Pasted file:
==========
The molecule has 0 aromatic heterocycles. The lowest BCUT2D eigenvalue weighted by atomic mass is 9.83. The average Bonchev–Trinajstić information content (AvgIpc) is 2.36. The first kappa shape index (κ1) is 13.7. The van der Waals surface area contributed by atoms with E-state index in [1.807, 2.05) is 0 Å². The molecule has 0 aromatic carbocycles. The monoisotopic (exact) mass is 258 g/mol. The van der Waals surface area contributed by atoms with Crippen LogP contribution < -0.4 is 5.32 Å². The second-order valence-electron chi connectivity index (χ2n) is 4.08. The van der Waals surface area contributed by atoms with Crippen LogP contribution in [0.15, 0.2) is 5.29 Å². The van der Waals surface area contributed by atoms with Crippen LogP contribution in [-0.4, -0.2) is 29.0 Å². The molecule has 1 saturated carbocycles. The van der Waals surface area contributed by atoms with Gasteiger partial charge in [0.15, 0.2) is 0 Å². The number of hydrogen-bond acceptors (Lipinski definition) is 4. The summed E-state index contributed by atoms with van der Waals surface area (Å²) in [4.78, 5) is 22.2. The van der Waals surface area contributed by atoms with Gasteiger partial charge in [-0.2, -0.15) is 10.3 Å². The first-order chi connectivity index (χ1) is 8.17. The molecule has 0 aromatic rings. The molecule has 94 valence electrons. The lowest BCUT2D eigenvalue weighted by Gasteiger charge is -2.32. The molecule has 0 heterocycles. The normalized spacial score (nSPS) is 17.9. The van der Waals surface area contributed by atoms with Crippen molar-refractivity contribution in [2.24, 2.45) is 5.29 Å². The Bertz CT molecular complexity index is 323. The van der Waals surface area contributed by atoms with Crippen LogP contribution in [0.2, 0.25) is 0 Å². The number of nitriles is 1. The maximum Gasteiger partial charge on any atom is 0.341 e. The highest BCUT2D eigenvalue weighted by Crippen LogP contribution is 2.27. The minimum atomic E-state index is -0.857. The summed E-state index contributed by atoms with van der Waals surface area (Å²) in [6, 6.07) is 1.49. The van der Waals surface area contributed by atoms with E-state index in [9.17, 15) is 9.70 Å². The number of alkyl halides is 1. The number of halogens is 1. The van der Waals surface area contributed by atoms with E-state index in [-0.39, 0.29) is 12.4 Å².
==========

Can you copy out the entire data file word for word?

The molecule has 0 aromatic heterocycles. The lowest BCUT2D eigenvalue weighted by atomic mass is 9.83. The average Bonchev–Trinajstić information content (AvgIpc) is 2.36. The first kappa shape index (κ1) is 13.7. The van der Waals surface area contributed by atoms with E-state index in [1.807, 2.05) is 0 Å². The molecule has 0 aromatic carbocycles. The monoisotopic (exact) mass is 258 g/mol. The van der Waals surface area contributed by atoms with Crippen LogP contribution < -0.4 is 5.32 Å². The second-order valence-electron chi connectivity index (χ2n) is 4.08. The van der Waals surface area contributed by atoms with Crippen LogP contribution in [0.15, 0.2) is 5.29 Å². The van der Waals surface area contributed by atoms with Crippen LogP contribution in [-0.4, -0.2) is 29.0 Å². The molecule has 1 saturated carbocycles. The van der Waals surface area contributed by atoms with Gasteiger partial charge in [0.15, 0.2) is 0 Å². The number of hydrogen-bond acceptors (Lipinski definition) is 4. The summed E-state index contributed by atoms with van der Waals surface area (Å²) in [4.78, 5) is 22.2. The van der Waals surface area contributed by atoms with Gasteiger partial charge in [-0.2, -0.15) is 10.3 Å². The first-order chi connectivity index (χ1) is 8.17. The molecule has 0 aromatic rings. The molecule has 94 valence electrons. The lowest BCUT2D eigenvalue weighted by Gasteiger charge is -2.32. The molecule has 0 heterocycles. The normalized spacial score (nSPS) is 17.9. The van der Waals surface area contributed by atoms with Crippen molar-refractivity contribution in [2.24, 2.45) is 5.29 Å². The Bertz CT molecular complexity index is 323. The van der Waals surface area contributed by atoms with Crippen LogP contribution in [0.2, 0.25) is 0 Å². The number of nitriles is 1. The maximum Gasteiger partial charge on any atom is 0.341 e. The highest BCUT2D eigenvalue weighted by Crippen LogP contribution is 2.27. The minimum atomic E-state index is -0.857. The summed E-state index contributed by atoms with van der Waals surface area (Å²) in [6, 6.07) is 1.49. The van der Waals surface area contributed by atoms with E-state index in [9.17, 15) is 9.70 Å². The number of alkyl halides is 1. The number of halogens is 1. The van der Waals surface area contributed by atoms with E-state index in [-0.39, 0.29) is 12.4 Å².